If a single book has haunted the environmental movement, it’s The Population Bomb, by Stanford biologist Paul Ehrlich. Published in 1968 by Ballantine, the work is remembered for a handful of striking passages: its opening description of seething crowds in Delhi; its prediction that in the 1970s hundreds of millions of people would succumb to famine; its endorsement of policies, such as taxes on childbearing, that have, to say the least, gone out of style.
The sensationalism of the book’s argument was modest compared to its marketing. Gracing the cover of the paperback edition was an image of a bomb with a burning fuse and the tagline “Population Control or Race to Oblivion?” Another line added, “While you are reading these words four people will have died from starvation. Most of them children.” The book sold 2 million copies in two years. Ehrlich became a celebrity speaker and a frequent guest on popular television shows.
Ever since the famines failed to arrive on schedule, the book has been attacked with glee by conservatives and held to epitomize environmentalism’s folly. For their part, Ehrlich and his wife, Anne (who co-authored the book without attribution), stand by their conviction that population growth is wreaking horrific damage, and they take credit for raising awareness about the planet’s limited resources. They have a point: their book is, on the whole, more measured than its notorious bits and screaming cover would suggest. And the final chapter is titled “What If I’m Wrong?” Among environmentalists, the book has been not so much renounced as met with a sort of embarrassed silence—at least until recently. Environmental writer Alan Weisman, in his new book on population, Countdown, fervently defends the Ehrlichs, insisting that the Green Revolution merely bought us some time. Still, The Population Bomb is not counted as a classic along the lines of Rachel Carson’s Silent Spring. It surely didn’t help that Ehrlich later made and lost a high-profile bet with economist Julian Simon about the future price of commodities and generally remained a pugnacious public figure. By contrast, shortly after the publication of her book, Carson died.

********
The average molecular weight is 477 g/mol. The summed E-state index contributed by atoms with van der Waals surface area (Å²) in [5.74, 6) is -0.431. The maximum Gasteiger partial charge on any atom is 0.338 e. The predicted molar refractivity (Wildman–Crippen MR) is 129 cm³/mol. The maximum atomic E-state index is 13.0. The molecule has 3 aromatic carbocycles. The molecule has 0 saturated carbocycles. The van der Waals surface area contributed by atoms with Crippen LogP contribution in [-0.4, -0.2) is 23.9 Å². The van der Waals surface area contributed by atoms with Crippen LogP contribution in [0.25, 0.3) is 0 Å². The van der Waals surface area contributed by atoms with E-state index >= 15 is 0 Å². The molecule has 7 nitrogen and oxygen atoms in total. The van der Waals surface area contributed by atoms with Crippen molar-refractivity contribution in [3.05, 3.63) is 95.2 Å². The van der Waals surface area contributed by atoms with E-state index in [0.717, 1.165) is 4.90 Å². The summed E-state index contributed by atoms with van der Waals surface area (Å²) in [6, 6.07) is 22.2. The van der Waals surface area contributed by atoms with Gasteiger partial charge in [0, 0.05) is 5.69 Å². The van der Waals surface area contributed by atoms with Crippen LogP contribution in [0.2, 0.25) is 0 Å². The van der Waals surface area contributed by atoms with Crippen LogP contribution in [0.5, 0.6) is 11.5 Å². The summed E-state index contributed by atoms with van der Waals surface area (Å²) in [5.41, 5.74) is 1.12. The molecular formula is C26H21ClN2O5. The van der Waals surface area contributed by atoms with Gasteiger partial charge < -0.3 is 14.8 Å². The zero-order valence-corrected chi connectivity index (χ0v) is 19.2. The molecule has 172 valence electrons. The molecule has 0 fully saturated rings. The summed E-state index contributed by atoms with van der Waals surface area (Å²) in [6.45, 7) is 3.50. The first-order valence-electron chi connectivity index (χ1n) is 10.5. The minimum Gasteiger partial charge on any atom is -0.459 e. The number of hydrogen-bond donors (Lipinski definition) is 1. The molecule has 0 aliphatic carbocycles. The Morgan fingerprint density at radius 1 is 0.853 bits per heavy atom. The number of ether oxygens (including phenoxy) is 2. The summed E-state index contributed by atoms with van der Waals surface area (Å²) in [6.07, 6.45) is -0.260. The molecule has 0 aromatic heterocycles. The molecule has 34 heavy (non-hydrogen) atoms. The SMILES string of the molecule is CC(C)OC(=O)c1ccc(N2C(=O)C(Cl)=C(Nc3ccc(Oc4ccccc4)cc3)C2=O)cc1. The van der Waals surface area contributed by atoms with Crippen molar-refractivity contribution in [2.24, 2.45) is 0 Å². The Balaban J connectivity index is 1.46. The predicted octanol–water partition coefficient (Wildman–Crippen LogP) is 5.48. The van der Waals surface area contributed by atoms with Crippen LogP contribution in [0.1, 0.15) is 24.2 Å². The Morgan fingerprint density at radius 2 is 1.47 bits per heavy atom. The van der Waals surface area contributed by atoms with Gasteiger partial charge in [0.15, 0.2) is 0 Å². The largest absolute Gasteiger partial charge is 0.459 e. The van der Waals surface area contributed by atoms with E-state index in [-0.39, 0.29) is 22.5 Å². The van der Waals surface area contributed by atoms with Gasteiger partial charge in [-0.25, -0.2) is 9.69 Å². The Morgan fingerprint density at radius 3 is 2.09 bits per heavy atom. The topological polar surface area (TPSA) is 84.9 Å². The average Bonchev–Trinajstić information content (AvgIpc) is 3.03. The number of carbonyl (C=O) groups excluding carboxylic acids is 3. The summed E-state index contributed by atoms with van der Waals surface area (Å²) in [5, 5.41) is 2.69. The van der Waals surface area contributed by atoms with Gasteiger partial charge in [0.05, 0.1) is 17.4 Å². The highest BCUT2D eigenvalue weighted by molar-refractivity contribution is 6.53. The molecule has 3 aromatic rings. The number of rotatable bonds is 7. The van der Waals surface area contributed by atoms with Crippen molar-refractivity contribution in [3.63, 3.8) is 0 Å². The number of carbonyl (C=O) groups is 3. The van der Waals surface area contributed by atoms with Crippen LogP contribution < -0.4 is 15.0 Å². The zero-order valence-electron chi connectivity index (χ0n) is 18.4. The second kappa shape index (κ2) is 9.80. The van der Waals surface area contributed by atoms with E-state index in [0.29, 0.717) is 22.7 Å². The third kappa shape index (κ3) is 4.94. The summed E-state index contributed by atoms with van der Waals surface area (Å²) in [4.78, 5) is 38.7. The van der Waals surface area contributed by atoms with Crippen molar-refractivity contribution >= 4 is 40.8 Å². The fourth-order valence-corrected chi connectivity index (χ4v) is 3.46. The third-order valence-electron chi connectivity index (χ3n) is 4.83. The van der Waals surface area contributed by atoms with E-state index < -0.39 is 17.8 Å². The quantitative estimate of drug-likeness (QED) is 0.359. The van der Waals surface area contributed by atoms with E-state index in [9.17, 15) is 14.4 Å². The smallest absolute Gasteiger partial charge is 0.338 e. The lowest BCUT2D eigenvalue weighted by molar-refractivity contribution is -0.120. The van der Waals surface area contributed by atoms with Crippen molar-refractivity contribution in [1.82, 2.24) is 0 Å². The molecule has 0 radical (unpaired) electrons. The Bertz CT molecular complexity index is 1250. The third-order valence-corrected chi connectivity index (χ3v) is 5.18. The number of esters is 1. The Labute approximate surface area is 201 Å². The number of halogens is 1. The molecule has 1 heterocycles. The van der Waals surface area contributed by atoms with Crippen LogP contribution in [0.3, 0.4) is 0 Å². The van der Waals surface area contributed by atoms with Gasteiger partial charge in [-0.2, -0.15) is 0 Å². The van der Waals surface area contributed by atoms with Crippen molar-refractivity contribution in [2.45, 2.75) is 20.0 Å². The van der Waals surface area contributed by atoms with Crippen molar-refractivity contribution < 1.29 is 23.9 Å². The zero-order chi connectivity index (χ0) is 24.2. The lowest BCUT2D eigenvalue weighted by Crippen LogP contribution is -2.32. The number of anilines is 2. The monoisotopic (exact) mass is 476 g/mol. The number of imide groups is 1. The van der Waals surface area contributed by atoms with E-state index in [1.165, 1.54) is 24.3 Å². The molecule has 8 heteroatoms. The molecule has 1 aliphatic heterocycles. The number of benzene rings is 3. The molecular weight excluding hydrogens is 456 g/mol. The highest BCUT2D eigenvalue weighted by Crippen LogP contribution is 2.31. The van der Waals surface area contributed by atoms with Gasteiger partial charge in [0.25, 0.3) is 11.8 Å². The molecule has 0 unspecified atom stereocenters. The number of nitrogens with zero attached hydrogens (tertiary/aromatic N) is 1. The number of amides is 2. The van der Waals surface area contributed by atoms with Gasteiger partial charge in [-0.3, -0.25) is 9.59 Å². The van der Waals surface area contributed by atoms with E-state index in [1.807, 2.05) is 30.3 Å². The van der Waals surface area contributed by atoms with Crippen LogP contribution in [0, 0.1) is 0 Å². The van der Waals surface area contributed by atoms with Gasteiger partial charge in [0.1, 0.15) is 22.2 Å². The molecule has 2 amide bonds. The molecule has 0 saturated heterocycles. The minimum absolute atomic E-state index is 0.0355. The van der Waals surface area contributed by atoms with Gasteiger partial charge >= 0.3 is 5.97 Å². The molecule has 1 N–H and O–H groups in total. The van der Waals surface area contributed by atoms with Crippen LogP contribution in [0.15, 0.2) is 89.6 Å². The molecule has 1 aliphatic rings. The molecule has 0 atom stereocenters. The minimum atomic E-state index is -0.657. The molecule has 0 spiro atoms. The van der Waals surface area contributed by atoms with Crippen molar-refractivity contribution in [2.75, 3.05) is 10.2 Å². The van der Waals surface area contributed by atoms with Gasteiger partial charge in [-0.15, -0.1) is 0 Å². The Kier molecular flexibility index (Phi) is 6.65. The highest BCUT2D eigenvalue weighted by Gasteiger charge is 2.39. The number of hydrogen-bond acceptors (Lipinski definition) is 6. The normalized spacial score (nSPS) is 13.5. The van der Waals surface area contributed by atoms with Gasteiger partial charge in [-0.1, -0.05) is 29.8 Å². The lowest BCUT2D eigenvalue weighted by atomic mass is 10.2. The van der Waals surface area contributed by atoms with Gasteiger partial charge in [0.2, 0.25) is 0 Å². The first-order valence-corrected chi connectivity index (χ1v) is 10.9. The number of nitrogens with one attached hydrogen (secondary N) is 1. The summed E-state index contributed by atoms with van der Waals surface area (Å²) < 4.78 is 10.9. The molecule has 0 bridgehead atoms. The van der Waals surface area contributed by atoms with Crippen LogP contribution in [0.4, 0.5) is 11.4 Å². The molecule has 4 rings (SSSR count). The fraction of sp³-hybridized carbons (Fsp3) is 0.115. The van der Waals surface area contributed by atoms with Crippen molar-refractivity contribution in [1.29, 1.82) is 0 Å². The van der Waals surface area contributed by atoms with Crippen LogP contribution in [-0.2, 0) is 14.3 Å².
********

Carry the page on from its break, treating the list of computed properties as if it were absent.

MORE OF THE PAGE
The ambiguous legacy of The Population Bomb points to a larger issue: What’s the most compelling way to tell stories about threats to the environment? Does apocalyptic language ultimately do the environmentalist cause more harm than good, undermining the credibility of the warnings? Does it alienate readers by demanding that they think about an unbearable future? Or, by garnering more attention than mild-mannered writers, do doomsayers succeed in spurring essential conversation? Environmental writers face a host of choices: to invoke self-interest or moral responsibility; to elicit hope or sow fear and sorrow; to dwell on problems or solutions.